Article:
Privatization

The Doctor Is In

An alternative to health care cost catastrophes

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In 1995, Los Angeles County faced one of the most serious fiscal crises of any county in the United States. The culprit: ballooning costs from a government-run health care apparatus that included six hospitals and 39 health centers and clinics. New York City- -which owns a dozen hospitals and employs more health care workers than the total number of city employees in Boston, Cleveland, San Diego, and Seattle combined–is also experiencing major problems with its health care system.

Maricopa County, Arizona, supervisors think they have a cure: getting county government out of the health care delivery business. In what could become a model for other troubled city and county health care systems, Maricopa County–which includes Phoenix–privatized its entire $620 million-a-year health care system in late March. The county hospital and a dozen clinics were turned over to S.K. Ching and Associates, a private firm based in Los Angeles.

Maricopa County had spent about $46 million a year on direct health care costs and millions more on indirect costs, but generated only $26 million in revenue. Under the terms of the contract, Ching will pay $12.5 million a year in rent for the Maricopa Hospital and the clinics and will receive a fee of $33 million a year to provide care for the uninsured poor. The contract also allows the county to share in any year-end profits.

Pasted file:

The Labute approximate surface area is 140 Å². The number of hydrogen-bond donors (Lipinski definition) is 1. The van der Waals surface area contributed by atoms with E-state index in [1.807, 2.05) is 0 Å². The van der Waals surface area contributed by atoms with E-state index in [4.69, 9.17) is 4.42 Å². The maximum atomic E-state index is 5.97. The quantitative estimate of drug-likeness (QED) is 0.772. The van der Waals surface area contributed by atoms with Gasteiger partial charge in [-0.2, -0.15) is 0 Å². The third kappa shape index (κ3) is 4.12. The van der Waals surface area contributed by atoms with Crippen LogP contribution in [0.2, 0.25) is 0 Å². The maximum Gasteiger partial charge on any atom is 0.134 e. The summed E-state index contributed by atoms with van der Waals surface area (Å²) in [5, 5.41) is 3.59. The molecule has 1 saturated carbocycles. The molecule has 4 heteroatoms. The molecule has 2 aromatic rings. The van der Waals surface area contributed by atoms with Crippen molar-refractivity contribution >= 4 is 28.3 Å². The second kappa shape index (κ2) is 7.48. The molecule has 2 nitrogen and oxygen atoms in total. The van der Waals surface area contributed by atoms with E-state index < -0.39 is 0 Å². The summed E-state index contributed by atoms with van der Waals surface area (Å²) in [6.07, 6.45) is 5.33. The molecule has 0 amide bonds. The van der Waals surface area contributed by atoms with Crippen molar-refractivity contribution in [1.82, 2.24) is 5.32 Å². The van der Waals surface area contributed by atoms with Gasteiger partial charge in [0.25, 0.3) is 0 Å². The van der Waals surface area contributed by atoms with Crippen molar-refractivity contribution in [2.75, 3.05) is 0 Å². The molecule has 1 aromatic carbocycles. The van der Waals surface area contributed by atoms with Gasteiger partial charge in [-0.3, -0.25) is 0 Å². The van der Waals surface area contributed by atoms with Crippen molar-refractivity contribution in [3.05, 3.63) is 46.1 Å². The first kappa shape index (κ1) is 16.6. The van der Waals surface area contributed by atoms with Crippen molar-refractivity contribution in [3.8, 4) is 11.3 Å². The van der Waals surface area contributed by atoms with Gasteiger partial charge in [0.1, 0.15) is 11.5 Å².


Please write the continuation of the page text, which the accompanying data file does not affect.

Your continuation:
Tom Rawles, the county supervisor who spearheaded the privatization efforts, estimates the county could save between $80 million and $100 million over the life of the lease without lowering service quality. The savings would come from reducing the county's indirect costs and from the profit-sharing arrangement. "The same people will go to the same facilities and will be treated by the same doctors," says Rawles. "The only thing different is that we have found a new, a better, more efficient way to deliver services."

The county also expects the contract to lead to substantial physical improvements to the health care facilities. Ching has to make $25 million in capital improvements over a five-year period. The firm will have total control over the county's health operations, enabling the company to set fees, close programs, and negotiate purchases free from a host of cumbersome public-sector bureaucratic and legal restrictions.

"It took us six weeks and six signatures just to hire a nurse," says Rawles. "Government can't move fast enough to be in the health care business."